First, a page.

According to a 2020 review⁵ of several studies, exercise was found to substantially improve anxiety symptoms. Resistance training was shown to regulate cortisol levels, which plays an important role in the onset of stress and anxiety.

Yoga, in particular, has a positive impact on people with severe stress and anxiety symptoms through its variety of calming poses, breath control, and meditation.

Use all five senses

For a quick way to reduce your stress and anxiety, it can be helpful to follow these steps:

  • Acknowledge that you're stressed – Step back and assess the situation to acknowledge how you are feeling in the moment.

  • Identify your symptoms – Check in with yourself to identify what symptoms you are experiencing. These could include agitation, anger, helplessness, feeling overwhelmed, sadness, shaking, racing heartbeat, or others.

Use all five senses to reduce stress and anxiety:

  • Look at things that bring you joy, as family and pets, or go for a walk and take in your surroundings.

  • Smell a scented candle or essential oils. 

  • Feel the soft fabric of a comfy blanket or the soft fur of a cat. 

  • Taste a piece of dark chocolate or chew on gum. 

  • Listen to your favorite song or outdoor noises.

According to a 2017 study⁶, spending time in nature and using all of our five senses can offer benefits for our mental and physical well-being. The report showed that stimulating multiple senses at the same time could have a positive impact on stress and anxiety levels, especially when outdoors in nature.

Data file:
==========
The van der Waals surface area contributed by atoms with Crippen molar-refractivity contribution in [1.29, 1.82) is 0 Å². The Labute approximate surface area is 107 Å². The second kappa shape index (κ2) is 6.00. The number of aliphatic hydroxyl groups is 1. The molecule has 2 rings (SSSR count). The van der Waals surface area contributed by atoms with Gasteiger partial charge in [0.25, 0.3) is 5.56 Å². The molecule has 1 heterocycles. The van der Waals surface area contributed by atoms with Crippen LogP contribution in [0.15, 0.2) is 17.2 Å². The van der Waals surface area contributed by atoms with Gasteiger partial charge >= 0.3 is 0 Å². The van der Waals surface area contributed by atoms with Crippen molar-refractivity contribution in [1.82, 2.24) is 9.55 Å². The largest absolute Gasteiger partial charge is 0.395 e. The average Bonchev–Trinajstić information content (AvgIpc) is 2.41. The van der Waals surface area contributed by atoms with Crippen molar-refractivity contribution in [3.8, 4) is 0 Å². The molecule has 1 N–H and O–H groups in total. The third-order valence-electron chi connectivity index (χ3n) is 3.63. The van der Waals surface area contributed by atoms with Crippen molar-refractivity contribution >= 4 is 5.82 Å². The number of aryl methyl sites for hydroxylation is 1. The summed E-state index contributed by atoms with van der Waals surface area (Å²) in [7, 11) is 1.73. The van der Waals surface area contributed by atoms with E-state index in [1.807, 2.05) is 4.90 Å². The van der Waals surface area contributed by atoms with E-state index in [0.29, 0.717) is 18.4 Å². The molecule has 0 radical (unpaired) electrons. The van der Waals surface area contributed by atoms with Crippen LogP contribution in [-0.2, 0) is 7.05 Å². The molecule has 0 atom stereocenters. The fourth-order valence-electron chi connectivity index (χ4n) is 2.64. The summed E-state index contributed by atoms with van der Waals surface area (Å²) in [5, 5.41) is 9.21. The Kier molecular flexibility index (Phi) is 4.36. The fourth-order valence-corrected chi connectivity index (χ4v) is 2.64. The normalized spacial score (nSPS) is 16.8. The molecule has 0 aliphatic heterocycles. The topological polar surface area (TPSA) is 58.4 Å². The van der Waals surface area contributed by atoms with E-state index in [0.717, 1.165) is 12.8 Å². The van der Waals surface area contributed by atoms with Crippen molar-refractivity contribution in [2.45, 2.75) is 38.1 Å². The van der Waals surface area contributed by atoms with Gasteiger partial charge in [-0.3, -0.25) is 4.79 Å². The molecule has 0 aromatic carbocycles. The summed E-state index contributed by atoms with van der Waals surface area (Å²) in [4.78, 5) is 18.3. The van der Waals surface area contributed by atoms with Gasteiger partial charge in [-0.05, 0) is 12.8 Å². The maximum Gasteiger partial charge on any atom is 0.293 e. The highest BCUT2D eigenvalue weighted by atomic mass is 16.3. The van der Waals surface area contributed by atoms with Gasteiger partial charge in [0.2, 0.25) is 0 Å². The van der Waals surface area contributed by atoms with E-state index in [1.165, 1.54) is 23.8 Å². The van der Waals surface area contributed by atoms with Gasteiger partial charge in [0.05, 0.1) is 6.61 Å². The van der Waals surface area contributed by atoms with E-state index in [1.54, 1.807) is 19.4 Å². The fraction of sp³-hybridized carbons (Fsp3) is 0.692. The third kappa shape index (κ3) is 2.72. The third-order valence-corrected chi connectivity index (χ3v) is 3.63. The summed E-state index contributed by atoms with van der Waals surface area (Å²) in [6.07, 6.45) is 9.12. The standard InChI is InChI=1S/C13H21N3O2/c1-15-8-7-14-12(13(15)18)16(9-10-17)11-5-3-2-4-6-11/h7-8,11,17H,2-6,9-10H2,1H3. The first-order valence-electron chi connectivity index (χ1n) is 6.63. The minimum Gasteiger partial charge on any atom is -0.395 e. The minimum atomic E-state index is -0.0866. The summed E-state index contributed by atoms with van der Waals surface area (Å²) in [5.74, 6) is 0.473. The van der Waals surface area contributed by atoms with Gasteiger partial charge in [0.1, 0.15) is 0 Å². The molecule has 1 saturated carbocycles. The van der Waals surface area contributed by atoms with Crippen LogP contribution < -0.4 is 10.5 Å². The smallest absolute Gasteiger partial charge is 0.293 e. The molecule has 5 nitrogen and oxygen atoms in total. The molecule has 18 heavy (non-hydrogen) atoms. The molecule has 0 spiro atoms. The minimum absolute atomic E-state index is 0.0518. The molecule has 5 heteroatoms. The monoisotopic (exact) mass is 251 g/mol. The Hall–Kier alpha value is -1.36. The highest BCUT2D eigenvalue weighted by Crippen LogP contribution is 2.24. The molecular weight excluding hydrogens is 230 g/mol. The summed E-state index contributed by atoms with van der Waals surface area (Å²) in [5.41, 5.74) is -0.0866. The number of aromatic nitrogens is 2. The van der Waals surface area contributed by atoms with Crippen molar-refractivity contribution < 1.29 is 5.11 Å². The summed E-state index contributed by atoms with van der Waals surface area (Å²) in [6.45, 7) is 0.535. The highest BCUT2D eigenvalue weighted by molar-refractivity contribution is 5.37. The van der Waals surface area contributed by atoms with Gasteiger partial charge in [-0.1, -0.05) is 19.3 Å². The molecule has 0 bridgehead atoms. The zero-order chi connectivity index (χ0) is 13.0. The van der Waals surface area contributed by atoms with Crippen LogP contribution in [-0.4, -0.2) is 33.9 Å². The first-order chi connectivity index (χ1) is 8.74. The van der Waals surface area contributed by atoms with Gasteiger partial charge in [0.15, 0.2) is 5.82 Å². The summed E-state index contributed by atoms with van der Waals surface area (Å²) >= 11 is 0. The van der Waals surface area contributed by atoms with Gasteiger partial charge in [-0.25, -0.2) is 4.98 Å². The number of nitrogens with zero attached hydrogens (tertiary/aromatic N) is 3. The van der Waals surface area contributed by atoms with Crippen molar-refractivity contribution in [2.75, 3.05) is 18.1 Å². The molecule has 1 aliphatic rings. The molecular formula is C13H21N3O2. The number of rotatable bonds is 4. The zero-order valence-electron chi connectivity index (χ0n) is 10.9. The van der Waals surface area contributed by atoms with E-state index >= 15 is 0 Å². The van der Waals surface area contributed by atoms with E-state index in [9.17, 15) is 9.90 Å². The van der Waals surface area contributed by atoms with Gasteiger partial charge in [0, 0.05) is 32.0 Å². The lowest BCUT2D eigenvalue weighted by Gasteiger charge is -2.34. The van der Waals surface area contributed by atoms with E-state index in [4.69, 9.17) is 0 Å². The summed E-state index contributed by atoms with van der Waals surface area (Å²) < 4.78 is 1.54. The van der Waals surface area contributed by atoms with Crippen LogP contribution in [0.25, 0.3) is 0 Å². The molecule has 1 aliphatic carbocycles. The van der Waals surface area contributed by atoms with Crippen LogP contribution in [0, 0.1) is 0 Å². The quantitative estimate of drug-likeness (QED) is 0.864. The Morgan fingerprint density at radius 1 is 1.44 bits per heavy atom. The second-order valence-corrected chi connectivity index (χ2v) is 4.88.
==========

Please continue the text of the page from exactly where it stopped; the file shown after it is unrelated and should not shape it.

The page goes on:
Virtual versus in-person experiments reported in the study found that while a virtual experience of nature reduced stress, participants still responded negatively because they preferred the full multi-sensory experience of being outdoors in a natural setting. 

Laughter is the best medicine 

If you feel anxiety and stress overwhelming you, remember that laughter is the best medicine. It can be difficult to experience severe symptoms of stress and anxiety when you're laughing.

According to a 2016 study⁷, just the act of laughing itself can create a positive response. According to additional studies cited in the findings, individuals who participated in laughter yoga therapy experienced decreased anxiety and depression compared to those who didn't participate.